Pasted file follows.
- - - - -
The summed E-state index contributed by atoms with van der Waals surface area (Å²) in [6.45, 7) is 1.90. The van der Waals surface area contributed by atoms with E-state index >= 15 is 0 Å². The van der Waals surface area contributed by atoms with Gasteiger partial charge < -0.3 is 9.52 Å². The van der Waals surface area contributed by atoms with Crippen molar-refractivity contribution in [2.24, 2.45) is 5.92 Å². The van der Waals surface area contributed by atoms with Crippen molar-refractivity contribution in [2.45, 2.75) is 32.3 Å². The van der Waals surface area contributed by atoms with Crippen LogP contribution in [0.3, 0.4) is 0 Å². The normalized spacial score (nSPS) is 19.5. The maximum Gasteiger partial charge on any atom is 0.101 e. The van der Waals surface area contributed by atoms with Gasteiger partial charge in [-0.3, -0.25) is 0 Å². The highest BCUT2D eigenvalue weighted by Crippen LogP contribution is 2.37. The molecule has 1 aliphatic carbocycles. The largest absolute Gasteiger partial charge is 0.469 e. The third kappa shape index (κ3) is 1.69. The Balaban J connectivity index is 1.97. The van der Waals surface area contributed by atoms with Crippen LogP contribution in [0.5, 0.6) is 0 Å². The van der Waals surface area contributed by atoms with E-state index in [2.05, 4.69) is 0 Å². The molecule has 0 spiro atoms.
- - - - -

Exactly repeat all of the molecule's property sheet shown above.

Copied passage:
The summed E-state index contributed by atoms with van der Waals surface area (Å²) in [6.45, 7) is 1.90. The van der Waals surface area contributed by atoms with E-state index >= 15 is 0 Å². The van der Waals surface area contributed by atoms with Gasteiger partial charge < -0.3 is 9.52 Å². The van der Waals surface area contributed by atoms with Crippen molar-refractivity contribution in [2.24, 2.45) is 5.92 Å². The van der Waals surface area contributed by atoms with Crippen molar-refractivity contribution in [2.45, 2.75) is 32.3 Å². The van der Waals surface area contributed by atoms with Crippen LogP contribution in [0.3, 0.4) is 0 Å². The normalized spacial score (nSPS) is 19.5. The maximum Gasteiger partial charge on any atom is 0.101 e. The van der Waals surface area contributed by atoms with Gasteiger partial charge in [-0.3, -0.25) is 0 Å². The highest BCUT2D eigenvalue weighted by Crippen LogP contribution is 2.37. The molecule has 1 aliphatic carbocycles. The largest absolute Gasteiger partial charge is 0.469 e. The third kappa shape index (κ3) is 1.69. The Balaban J connectivity index is 1.97. The van der Waals surface area contributed by atoms with Crippen LogP contribution in [0.5, 0.6) is 0 Å². The van der Waals surface area contributed by atoms with E-state index in [2.05, 4.69) is 0 Å². The molecule has 0 spiro atoms.